Once, in the Metropolitan Museum of Art in New York City, I was listening to the commentary on the painting of the Annunciation. The narrator explained the various features of the painting and then spoke about the dove over Mary and the Angel’s head. Of course the dove represented the Holy Spirit.  Rays of light emanated from the dove and seemed to be entering into one of Mary’s ears. The narrator explains that the artist depicted the weird theory that since Mary was a virgin and remained a virgin, the conception of Jesus took place through her ears, leaving the rest of her body virginal.

But the commentator obviously missed the artist’s point which was that Mary HEARD and accepted the Word of God. Mary had yet to learn what her “Yes” to God would involve but it was made unconditionally and was never withdrawn. Through a life of trials and tribulations right up to those terrible moments as she stood beneath the Cross and saw her only Son die like a public criminal, in agony and shame, she never once withdrew that “Yes”. That “Yes” eventually proved to be the greatest prayer ever said. It led to the greatest event in human history – the Word of God taking flesh through her and dwelling in the womb of a lowly maiden – God becoming human in Jesus.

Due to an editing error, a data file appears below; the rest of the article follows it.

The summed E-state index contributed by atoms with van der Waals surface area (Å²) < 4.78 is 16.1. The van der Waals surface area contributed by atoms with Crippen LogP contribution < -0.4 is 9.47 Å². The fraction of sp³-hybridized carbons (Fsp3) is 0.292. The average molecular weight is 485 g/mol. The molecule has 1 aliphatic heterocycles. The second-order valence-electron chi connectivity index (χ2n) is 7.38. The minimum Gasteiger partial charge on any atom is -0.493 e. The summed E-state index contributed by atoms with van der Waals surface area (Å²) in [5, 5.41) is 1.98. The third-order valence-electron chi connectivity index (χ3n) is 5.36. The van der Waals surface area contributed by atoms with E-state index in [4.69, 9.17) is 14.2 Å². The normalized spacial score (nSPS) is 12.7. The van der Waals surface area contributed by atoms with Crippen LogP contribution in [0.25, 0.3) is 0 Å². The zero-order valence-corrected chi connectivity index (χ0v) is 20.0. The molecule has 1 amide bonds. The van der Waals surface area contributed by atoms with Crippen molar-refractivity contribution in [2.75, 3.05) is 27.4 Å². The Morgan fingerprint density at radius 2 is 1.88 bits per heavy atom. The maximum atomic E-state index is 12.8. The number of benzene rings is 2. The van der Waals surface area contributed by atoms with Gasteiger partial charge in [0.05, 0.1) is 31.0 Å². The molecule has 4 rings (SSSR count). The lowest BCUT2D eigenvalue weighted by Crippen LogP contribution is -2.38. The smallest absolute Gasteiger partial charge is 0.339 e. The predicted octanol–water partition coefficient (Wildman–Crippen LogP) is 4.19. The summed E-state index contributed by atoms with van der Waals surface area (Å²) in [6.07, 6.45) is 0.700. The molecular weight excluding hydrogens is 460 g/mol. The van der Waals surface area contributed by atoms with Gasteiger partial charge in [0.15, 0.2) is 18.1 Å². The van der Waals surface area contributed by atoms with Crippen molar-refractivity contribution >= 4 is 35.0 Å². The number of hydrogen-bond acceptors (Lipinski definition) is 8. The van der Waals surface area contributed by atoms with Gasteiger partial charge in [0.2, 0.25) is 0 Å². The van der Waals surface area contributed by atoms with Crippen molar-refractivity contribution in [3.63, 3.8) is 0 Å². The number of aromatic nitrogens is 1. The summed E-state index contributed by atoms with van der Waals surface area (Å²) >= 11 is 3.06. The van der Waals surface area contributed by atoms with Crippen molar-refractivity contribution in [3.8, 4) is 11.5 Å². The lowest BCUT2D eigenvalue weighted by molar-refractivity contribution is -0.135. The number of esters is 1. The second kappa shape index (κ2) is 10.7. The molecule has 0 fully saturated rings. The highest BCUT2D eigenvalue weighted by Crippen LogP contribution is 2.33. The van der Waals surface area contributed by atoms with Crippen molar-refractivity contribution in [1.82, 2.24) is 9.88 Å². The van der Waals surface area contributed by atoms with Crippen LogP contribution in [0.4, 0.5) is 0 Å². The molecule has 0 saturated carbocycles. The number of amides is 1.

That same Word of God whispers into our ears, calling us to cooperate as Mary did, in the mission of making the Saviour real to those who long for his presence.  How disturbing that this prayer is so different to our own everyday prayer whereby we present our own intentions and seek that God do our will. Saying “Yes” to God (Thy will be done) is the one prayer that is sure to be answered and with the best outcome, for God wills the best for us. But we can frustrate God’s plans and purposes for us as we push our own selfish agenda.